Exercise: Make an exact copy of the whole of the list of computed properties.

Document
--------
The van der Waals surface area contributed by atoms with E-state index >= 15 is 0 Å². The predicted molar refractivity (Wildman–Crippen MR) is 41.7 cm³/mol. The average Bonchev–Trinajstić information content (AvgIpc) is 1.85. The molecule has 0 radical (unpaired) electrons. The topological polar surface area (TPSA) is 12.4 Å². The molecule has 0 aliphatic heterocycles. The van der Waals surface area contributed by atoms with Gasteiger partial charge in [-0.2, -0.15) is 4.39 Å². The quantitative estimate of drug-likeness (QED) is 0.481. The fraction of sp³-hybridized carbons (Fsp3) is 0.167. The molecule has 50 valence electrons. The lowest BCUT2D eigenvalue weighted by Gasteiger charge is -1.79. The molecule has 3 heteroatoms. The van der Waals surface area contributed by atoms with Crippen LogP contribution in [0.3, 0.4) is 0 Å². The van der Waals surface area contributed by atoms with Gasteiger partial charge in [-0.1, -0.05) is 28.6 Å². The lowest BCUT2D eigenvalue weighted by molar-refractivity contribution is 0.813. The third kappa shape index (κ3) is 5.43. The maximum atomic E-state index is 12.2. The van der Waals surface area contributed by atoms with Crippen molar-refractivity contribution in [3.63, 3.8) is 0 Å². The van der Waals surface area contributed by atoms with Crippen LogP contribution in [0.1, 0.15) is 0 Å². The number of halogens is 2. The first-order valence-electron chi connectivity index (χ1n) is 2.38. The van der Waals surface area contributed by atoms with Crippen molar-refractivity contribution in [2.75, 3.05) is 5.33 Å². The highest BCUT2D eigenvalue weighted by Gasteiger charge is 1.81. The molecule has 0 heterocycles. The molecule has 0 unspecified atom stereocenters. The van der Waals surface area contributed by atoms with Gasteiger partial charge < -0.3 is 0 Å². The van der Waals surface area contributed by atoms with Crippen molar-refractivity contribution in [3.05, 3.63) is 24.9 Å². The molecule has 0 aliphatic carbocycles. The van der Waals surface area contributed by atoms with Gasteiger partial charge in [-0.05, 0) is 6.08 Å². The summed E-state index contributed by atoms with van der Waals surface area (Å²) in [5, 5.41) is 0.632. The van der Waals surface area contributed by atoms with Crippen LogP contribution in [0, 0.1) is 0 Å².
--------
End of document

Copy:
The van der Waals surface area contributed by atoms with E-state index >= 15 is 0 Å². The predicted molar refractivity (Wildman–Crippen MR) is 41.7 cm³/mol. The average Bonchev–Trinajstić information content (AvgIpc) is 1.85. The molecule has 0 radical (unpaired) electrons. The topological polar surface area (TPSA) is 12.4 Å². The molecule has 0 aliphatic heterocycles. The van der Waals surface area contributed by atoms with Gasteiger partial charge in [-0.2, -0.15) is 4.39 Å². The quantitative estimate of drug-likeness (QED) is 0.481. The fraction of sp³-hybridized carbons (Fsp3) is 0.167. The molecule has 50 valence electrons. The lowest BCUT2D eigenvalue weighted by Gasteiger charge is -1.79. The molecule has 3 heteroatoms. The van der Waals surface area contributed by atoms with Crippen LogP contribution in [0.3, 0.4) is 0 Å². The van der Waals surface area contributed by atoms with Gasteiger partial charge in [-0.1, -0.05) is 28.6 Å². The lowest BCUT2D eigenvalue weighted by molar-refractivity contribution is 0.813. The third kappa shape index (κ3) is 5.43. The maximum atomic E-state index is 12.2. The van der Waals surface area contributed by atoms with Crippen molar-refractivity contribution in [3.63, 3.8) is 0 Å². The van der Waals surface area contributed by atoms with Crippen LogP contribution in [0.1, 0.15) is 0 Å². The number of halogens is 2. The first-order valence-electron chi connectivity index (χ1n) is 2.38. The van der Waals surface area contributed by atoms with Crippen molar-refractivity contribution in [2.75, 3.05) is 5.33 Å². The highest BCUT2D eigenvalue weighted by Gasteiger charge is 1.81. The molecule has 0 heterocycles. The molecule has 0 unspecified atom stereocenters. The van der Waals surface area contributed by atoms with Gasteiger partial charge < -0.3 is 0 Å². The van der Waals surface area contributed by atoms with Crippen molar-refractivity contribution in [3.05, 3.63) is 24.9 Å². The molecule has 0 aliphatic carbocycles. The van der Waals surface area contributed by atoms with Gasteiger partial charge in [-0.05, 0) is 6.08 Å². The summed E-state index contributed by atoms with van der Waals surface area (Å²) in [5, 5.41) is 0.632. The van der Waals surface area contributed by atoms with Crippen LogP contribution in [0, 0.1) is 0 Å².